Beat Swords Into Plowshares

Shot for going to the wrong home.

Killed for turning around in the driveway.

Shot for opening the wrong car door in a parking lot.

I keep hearing, “It’s not the guns. It’s unconsciousness. It’s the lack of respect for human dignity and life. It’s mental illness. Therefore laws on gun ownership won’t matter. Let us keep our guns; find another solution.” 

And while I understand the logic, I cannot divorce the gun from the power it bestows. I cannot separate the gun from the one who pulls the trigger or the ones who manufacture and sell these tools of destruction. I won’t separate the gun from the ignorance of humankind and those who insist on hating. And I will never hold the protection of property as sacred, as I do of human life. 

And while I am certain gun laws can be repealed, fought against and ignored, as they have been in the past, it is incumbent upon those of us who are weary of violence to climb out of this trap of self-annihilation that we have allowed. 

Therefore let us return to the wisdom of Isaiah 2:4 and ask that “the swords be beaten into plowshares and spears into pruning hooks.” And as was observed in that book, that we should be taught the ways of peace and walk its path and study war no more. This is the only solution that I can dare dream. 

It will never happen you say. And I say it is only your doubt that stops it. If we could find the courage to speak up against violence instead of cushioning ourselves in doubt, we could soon see the possibility of peace.

If we could find the conviction to end the cycles of dominance that utilize every means to maintain power, we could make weaponry obsolete. 

We have yet to make the prophecy of Isaiah a reality. We have yet to study the ways of peace. 

Study War No More – Pete Seeger


Disarm the Police

The ruthless killing of Black men and others by police is being challenged, as it should. Thinking people and those who suffered the consequences of force run amuck are working towards creating new systems. Phrases like “defund the police”, “disarm the police”, and “abolish the police” are being discussed as we come to this fork in the road. 

Some are willing to explore the possibility of life without policing, as we have known it. They are championing funding for mental health care and community support. They’re educating us on the historical roots of policing that was created to maintain the wealth and property of the upper class. And they’re upending the myth “to serve and protect.”

In truth we should all welcome this evolutionary moment. But some do not believe in evolution. And it shows. We were all handed a system and some are determined to stick with it – for good or for bad. Their resistance to change shows in “Back the Blue” signs. It shows in comments of how people should obey the police. “If you are innocent, no need to run, right?” Wrong.

As an institution the police force is beyond repair. Doubt it? When a twenty-six year veteran, instructor and past union president of the police force can’t tell the difference between a Taser and a gun…they’re either lying or living proof that the system is beyond repair. Some police are driven by fear of other, some by hatred and some are all too clear what betrayal to their comrades will mean.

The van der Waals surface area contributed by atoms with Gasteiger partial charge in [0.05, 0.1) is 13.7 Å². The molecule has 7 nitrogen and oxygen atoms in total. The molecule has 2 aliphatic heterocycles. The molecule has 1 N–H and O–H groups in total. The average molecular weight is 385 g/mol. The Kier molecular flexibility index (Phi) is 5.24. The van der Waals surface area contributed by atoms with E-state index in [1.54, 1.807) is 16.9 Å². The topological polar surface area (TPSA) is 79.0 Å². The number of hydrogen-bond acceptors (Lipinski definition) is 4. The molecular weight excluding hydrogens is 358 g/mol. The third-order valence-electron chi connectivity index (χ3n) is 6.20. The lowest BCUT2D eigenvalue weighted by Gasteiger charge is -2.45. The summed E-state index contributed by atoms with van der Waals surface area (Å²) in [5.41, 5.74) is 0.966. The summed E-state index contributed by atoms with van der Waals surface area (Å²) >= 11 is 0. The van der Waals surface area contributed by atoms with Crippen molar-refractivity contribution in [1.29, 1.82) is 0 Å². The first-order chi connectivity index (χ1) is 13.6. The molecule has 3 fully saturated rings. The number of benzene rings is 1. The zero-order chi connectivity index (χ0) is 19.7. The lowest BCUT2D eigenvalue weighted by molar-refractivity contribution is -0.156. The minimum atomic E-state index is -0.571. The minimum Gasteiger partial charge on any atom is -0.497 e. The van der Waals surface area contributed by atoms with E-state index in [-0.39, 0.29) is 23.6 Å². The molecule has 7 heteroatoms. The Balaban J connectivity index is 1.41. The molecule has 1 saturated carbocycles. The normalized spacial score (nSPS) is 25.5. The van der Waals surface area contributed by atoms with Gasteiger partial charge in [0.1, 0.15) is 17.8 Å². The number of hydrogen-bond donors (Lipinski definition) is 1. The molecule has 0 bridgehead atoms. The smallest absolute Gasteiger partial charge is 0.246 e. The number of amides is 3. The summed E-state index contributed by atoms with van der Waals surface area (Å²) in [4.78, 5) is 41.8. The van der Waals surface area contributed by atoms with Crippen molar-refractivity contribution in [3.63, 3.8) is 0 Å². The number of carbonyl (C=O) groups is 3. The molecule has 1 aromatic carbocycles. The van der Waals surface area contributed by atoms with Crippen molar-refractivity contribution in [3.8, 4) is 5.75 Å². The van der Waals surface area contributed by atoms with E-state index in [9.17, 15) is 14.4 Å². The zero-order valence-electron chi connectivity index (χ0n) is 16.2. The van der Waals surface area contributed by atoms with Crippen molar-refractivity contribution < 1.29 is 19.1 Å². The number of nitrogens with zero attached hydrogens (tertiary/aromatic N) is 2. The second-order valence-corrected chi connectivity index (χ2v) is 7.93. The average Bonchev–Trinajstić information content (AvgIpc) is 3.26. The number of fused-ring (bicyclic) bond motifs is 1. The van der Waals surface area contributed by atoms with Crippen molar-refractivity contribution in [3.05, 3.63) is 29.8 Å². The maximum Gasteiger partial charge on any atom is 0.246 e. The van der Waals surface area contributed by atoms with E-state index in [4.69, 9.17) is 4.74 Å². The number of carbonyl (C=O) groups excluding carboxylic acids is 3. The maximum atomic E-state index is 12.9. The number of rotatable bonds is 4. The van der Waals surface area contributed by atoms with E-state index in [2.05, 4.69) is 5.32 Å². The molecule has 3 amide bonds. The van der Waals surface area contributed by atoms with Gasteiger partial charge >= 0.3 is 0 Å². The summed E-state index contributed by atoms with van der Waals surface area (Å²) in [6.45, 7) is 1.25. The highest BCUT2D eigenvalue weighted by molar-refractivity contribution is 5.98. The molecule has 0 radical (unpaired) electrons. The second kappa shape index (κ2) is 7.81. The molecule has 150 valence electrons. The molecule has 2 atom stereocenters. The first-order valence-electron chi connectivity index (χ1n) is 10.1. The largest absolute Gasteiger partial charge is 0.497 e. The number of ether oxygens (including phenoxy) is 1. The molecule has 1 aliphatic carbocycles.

Make no mistake; we have arrived. The conversation has begun and we will either go kicking and screaming into that good night or we will embrace what should have happened long ago. 

Disarm the police. Demilitarize our lives.

We’re better than this. 

photo: Creative Commons Attribution 2.0 Generic

Reversing Apathy

“It will never change”. This phrase pops up a lot these days when conversations turn towards conscientious gun laws, ending systemic racism, reversing climate change…you name it. 

Whatever demands we move towards more humane and dignified living, people are quick to say, “it can never happen”.

Really? Of course change can happen. Change is the one thing you can be sure of…but how will it change? In what direction will it change? Will we dive deeper into division, pummeled by lobbyists devoted to violence and war? Will self-serving politicians and clergy manipulate us?  Or will we overcome the apathy that accompanies our unconsciousness?

In a matter of four years, we changed from a country whose whispered racist undertones rose to a crescendo. Who are we, with our doubts and our unconscious apathy, to think we can stop it from changing again – this time for the better?

Martin Luther King was very right when he spoke of the silence of our friends and the mediocrity of whites as being the greatest enemies of humanity and justice. And I add this to his list of enemies: doubt. We doubt our power because we do not know our power. We have not yet understood the strength of our humanity.

When we realize our interconnectedness, we will stop being satisfied with our own personal status quo. Activists call it intersectional thinking. I call it common sense. When empathy and compassion reign in our hearts, they will again reign in our land.

As a nation we refused to protect ourselves from a pandemic just as we have repeatedly refused to protect ourselves from gun violence. 

But it’s not too late. 

Change will come, of that there is no doubt. But the direction change will take… that is still within our grasp. Get in the game.

Above meme credit: Lisa Ann

They Are Us

I have a habit of waking in the middle of the night and tuning into BBC. It’s a way to keep a pulse on what is happening around the world. It was how I learned of the slaughter of Muslim people in prayer by a white supremacist in Christchurch.  It was when I first heard the phrase, “They are us.”

I have followed the reactions and actions of the Prime Minister of New Zealand and of her countrymen. And I have found a glimmer of hope.